Availability makes even the crankiest wine writer cringe.
That’s because the laws that govern how wine is sold, called the three-tier system, vary from state to state, and sometimes even within states. Just because a wine is for sale in Dallas doesn’t mean it will be for sale in Houston or Austin (or somewhere else in Dallas, for that matter). In addition, wine is not like ketchup, where there is an almost infinite amount. When a producer runs out of that year’s wine, that’s it, and there is no more until next year.
So what’s a wine drinker to do?
• Ask the retailer to check distributor books. More wines exist than any retailer can possibly carry. A distributor book lists every wine — often thousands for the biggest distributors — that can be sold at retail in that market. If the wine is in one of the books, a good retailer will get it for you.
That’s how I found the Bonny Doon wines, including the rosé ($15), which are quite limited in Dallas.
• Check with the winery. Obviously, if you can buy it from them, all the better. But if you can’t (thank you, three-tier system), send an email. Some producers have database apps on their site that let you search for retailers in your area.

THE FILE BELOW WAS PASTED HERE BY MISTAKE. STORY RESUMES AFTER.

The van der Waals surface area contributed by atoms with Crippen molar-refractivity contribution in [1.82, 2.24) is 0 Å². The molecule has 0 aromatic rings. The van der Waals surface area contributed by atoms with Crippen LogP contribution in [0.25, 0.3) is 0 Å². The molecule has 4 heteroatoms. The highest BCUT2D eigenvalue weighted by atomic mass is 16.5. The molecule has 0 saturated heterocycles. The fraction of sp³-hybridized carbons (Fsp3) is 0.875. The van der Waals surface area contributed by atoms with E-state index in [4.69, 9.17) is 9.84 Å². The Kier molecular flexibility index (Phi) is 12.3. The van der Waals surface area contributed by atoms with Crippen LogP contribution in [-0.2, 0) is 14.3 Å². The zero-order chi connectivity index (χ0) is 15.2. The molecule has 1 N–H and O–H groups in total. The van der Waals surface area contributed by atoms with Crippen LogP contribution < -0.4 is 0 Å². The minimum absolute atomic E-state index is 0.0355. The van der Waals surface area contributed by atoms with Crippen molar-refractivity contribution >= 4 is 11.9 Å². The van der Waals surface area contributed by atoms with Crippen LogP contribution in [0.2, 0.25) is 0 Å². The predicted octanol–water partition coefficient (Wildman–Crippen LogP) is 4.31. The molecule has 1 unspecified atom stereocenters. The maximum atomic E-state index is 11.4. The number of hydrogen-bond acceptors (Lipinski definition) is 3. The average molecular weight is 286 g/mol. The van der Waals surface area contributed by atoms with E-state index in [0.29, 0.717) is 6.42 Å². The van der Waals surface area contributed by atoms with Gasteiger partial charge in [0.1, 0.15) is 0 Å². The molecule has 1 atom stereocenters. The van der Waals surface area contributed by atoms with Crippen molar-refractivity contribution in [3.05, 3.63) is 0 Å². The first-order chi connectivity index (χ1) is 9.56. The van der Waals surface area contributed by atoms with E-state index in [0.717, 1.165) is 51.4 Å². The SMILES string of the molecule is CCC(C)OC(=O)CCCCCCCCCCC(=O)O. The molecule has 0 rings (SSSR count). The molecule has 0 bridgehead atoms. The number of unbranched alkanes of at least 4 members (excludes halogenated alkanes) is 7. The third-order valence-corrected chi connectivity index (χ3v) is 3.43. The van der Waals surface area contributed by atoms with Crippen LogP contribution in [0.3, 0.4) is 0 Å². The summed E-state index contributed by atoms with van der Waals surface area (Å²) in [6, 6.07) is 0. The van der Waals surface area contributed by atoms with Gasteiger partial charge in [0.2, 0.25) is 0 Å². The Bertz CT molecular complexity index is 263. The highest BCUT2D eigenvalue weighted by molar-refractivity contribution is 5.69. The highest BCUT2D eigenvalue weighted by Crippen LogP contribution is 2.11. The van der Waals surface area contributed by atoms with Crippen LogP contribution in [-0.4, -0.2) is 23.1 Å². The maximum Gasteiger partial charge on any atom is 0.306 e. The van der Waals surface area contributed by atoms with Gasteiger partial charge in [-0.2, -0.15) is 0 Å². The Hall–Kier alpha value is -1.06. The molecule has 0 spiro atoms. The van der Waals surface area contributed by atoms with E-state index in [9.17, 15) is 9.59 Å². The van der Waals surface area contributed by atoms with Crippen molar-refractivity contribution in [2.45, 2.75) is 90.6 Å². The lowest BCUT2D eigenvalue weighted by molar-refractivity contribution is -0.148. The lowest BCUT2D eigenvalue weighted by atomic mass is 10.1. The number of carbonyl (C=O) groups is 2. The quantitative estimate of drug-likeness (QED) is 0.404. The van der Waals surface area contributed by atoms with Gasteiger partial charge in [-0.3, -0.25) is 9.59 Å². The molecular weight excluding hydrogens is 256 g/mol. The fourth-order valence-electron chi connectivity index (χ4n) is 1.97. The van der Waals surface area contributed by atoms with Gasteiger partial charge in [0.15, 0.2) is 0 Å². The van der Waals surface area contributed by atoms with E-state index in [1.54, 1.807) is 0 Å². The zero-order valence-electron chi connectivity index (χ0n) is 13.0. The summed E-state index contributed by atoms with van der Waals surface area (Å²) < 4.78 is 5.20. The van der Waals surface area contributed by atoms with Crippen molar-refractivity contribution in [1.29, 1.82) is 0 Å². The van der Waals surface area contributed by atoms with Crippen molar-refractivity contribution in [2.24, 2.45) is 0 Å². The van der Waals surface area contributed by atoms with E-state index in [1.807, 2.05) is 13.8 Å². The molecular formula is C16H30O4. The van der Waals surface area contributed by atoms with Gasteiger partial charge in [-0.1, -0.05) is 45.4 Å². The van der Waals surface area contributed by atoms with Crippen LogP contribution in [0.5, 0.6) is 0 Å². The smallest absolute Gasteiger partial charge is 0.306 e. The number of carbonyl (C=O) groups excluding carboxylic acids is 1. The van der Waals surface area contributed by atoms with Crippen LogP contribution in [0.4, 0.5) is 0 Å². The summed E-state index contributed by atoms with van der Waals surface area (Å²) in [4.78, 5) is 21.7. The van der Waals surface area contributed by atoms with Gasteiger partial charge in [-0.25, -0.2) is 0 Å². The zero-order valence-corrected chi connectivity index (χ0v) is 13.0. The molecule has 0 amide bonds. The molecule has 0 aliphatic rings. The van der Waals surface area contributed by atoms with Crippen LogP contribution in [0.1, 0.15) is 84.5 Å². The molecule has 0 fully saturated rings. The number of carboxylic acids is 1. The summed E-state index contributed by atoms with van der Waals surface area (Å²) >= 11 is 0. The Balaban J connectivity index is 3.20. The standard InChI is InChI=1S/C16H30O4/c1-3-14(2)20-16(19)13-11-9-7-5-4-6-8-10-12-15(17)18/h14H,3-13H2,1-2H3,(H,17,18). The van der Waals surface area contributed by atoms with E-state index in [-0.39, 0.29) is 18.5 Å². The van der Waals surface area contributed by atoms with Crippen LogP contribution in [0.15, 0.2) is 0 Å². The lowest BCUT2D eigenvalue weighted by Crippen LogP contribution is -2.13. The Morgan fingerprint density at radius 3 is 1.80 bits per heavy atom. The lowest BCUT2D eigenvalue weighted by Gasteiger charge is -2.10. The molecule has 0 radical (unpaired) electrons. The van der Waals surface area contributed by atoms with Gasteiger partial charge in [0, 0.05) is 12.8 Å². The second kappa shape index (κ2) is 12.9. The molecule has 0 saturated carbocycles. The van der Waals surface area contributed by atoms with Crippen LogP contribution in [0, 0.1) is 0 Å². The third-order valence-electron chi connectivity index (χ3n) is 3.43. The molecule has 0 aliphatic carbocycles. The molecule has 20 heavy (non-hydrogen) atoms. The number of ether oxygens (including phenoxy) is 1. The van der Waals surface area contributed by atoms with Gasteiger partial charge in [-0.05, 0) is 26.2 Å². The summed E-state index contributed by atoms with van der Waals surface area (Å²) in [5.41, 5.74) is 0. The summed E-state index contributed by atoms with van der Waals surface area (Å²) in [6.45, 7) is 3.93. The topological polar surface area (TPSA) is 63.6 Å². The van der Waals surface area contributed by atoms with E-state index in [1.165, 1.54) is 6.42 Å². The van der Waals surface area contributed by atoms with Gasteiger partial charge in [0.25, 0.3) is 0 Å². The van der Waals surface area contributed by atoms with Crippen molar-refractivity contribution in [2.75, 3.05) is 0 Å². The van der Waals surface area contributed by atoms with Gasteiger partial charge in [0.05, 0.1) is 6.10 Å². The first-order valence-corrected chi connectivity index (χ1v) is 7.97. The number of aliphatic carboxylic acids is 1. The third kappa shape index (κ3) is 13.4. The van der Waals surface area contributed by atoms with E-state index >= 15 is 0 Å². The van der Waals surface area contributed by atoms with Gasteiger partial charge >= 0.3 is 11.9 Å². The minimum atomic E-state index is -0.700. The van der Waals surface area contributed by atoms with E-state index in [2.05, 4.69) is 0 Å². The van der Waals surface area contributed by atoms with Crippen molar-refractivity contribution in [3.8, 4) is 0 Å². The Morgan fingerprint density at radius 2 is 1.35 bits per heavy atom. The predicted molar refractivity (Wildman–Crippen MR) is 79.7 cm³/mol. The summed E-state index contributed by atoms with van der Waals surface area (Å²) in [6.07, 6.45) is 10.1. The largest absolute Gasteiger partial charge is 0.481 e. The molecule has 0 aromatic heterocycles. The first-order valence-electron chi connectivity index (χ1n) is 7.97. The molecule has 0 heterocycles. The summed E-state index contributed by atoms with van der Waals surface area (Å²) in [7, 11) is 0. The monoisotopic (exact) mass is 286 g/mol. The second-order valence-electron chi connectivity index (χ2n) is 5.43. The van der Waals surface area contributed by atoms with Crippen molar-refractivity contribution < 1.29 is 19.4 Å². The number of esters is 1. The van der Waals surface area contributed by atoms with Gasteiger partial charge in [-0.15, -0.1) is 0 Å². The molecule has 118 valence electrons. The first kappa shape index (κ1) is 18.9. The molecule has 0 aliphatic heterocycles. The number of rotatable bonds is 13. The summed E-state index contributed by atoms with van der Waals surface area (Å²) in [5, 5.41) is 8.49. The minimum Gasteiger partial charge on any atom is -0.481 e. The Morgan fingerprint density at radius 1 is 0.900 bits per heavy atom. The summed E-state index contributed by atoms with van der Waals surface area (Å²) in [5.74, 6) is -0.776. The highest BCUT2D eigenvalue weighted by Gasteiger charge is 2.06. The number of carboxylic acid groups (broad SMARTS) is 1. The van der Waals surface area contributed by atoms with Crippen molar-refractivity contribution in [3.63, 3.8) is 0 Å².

That’s how I found Yellow + Blue, including the chardonnay ($10 for a 1 liter box).
• The importer should know. If the wine is not made in the United States, there’s a line on the back label that says “Imported by such and such.” Look for the importer’s website; sometimes, they’ll have a database app. More likely, you’ll have to send an email.
Ask the wine guy
What are diet wines?
Diet wines, like light beer, are made to contain fewer calories. That’s the primary concern — not what the wine tastes like. Usually, fewer calories translates to less alcohol in the wine, which is where most of wine’s calories come from. You can accomplish the same thing with regular wine by drinking less. Ask the Wine Guy email@example.com
With your wine
There may be a trillion recipes for tabbouleh, the Mediterranean bulgur and parsley salad; everyone who makes it does it differently. Some have mostly parsley and almost no bulgur; some are the exact opposite. This recipe is mostly bulgur, but with more parsley. And the proportions and ingredients are truly just guidelines. Chopped tomatoes work for the cherry, green onions are fine substitutes for the red onions, and olives and chickpeas work well, too. And Boony Doon’s rosé is a great match.
1 c uncooked bulgur
1 c chopped fresh Italian parsley
½ c chopped fresh mint
½ c cherry tomatoes, sliced
1 cucumber, peeled, seeded and diced
½ red onion, peeled and chopped
Best quality olive oil to taste
Lemon juice to taste
Salt and pepper to taste
1. Soak the bulgur for about 10 minutes, or until it softens, in boiling water to cover. Drain.
2. Mix the remaining ingredients and serve.
Serves four, takes about 15 minutes